versus what it's worth the different types of two main types of patents are, there are design patents, which protect the look of an invention. And then there are utility patents, which protect the function. So all inventions have a certain look. And you can protect that with a design pattern. And that would give you a 14 years of protection. And nobody else can sell something that looks like yours. But if it's not the look, if it's the function you want to protect, then it's a utility patent that you need. So those are the two main types. Do you have any, you have an orange prototype? Hold that up. So
this is a Frisbee, it has a function where you can throw it to a partner in crime, and they catch it. Right, that would be the function. That's the function. Nice. But with this frisbee, has special ridges, which, I suppose is supposed to make it more aerodynamic, maybe. But these ridges are protected with a design patent. Right?
Correct. So and that's the thing. So if the ridges have a function, then you are able to protect it with a patent. So Giovanni says, we don't know specifically, what these are actually patented. But if they if the ridges are somehow helping with the aerodynamics, and they have function, then you produce a, then you would file a design patent. And the design path or sorry, a utility patent utility patent would prevent anybody having general ridges to help with aerodynamics. But here's the thing, these ridges and I took off with a marker here. That's approximately what the ridges look like. I'm probably off by a long bit. Why don't you hold up the Frisbee again,
that's either Sonic the Hedgehog or Hurricane Wilma, not 100%. Sure.
Okay, well, you get the idea. So if this inventor were to file a design patent, then nobody else could have a Frisbee with ridges like this. But somebody could make a Frisbee with ridges like this. And you'd simply change the look, and they get around your rights. So design patents are you know, there's there's nothing wrong with them, but you can't use them on a patent if, if what you need is a utility, and I just see a note from Rick here says that that Shark Tank emphasizes utility patents. And there's a reason for that utility patents protect the function. So if you can get the function protected, then that's the gold standard matter what's the ridges look like under a Frisbee if the function of having rules on the outer surface or the surface you have to define it carefully. If that's what makes your your product better, as its distinguishing characteristic, then a utility patent is definitely the way to go. You ready for the next step prototype let's get a question or two Oh, well, let's perfect let's go with this one.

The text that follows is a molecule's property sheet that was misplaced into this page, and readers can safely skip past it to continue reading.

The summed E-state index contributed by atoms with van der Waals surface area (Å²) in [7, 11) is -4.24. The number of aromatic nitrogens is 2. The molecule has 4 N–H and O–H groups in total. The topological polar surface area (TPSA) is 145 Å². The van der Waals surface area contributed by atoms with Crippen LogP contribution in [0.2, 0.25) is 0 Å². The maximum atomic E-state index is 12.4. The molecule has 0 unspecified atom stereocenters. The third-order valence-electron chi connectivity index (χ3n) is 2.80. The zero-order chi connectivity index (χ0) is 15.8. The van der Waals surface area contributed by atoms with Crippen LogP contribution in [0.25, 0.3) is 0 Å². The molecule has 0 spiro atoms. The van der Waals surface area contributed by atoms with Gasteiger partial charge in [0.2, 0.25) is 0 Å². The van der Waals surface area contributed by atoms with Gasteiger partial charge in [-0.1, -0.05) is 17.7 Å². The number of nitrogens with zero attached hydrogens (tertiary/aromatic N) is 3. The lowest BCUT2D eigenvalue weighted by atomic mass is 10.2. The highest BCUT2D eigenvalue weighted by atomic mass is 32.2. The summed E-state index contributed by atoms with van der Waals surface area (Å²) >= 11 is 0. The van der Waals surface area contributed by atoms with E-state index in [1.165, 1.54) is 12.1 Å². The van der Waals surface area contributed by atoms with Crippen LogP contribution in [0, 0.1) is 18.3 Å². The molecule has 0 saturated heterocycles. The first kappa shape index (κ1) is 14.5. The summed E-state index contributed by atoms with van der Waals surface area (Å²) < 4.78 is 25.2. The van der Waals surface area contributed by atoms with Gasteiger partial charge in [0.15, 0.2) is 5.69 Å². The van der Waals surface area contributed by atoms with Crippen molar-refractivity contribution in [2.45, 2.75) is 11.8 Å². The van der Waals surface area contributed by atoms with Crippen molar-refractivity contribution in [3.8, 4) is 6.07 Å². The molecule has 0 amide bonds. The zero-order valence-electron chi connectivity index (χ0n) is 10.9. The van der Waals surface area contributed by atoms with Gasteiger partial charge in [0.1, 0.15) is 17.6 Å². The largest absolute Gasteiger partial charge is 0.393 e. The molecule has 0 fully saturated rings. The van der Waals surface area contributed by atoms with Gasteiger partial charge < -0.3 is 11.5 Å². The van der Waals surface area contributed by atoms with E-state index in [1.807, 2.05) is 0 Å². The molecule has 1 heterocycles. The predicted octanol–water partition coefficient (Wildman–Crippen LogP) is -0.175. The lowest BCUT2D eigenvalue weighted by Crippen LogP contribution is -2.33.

The nerf water gun this is the Hydra know if you can read that. But yes, the function I suppose if so you can squirt another individual profusely. With
exactly for that doesn't look like the water guns that you know that I'm old. So those aren't what I grew up with them before the Super Soaker came out water guns were like a tiny little pistol, and you would get a little squirt. Yep, they're obviously the old expression. This is not your father's Oldsmobile or this is not your father's gun. But this has now the function is defined as a huge splat or stream of her and you can cry that mathematically. And nobody else can produce that and take that function if you get a utility patent. But if they file a design patent, so Giovanni if you hold that, that that gun right up to the camera, and as you can tell, there are all kinds of features on this gun that are for us only. You can see all those little ridges in the plastic. You can see the white, the three little white, I guess, animals that are cut if appointed them Giovanni if you know what I'm talking about under weight. Yeah, exactly. Those three little channels. Those are all designed functions. They serve no practical purpose. Here's the other side, almost a mirror image. But if you, why don't you put your finger on circular depression near the front side? It's like, yeah. So what possible purpose could that have? If it has a purpose, you want to protect it with a utility patent. But if it's just the way it looks, you want to protect it with a design. So to get some of this, this clarification out early design patents are important, even for in every field, there might be the look of an idea that that makes it take off much more so than the function, but sometimes it's the function. So
how could I look holding this?
Well, you cannot. But if you have a unique method, you have a secret way of using it methods can be patented as well. So you can you can figure out a way a series of steps and that may be protectable. But we so those are I'm glad you brought that up actually, because utility patents protect methods and that's why they protect software as well. Software doesn't have a specific look now your screen and the screens. images might have a specific look and those you can protect with a copyright. But most people when they get software they're trying to protect the function of the idea not the not the underlying design. So utilities the right way to go. So at let's let's get in a question or two and then we have other examples, which I might use clarifies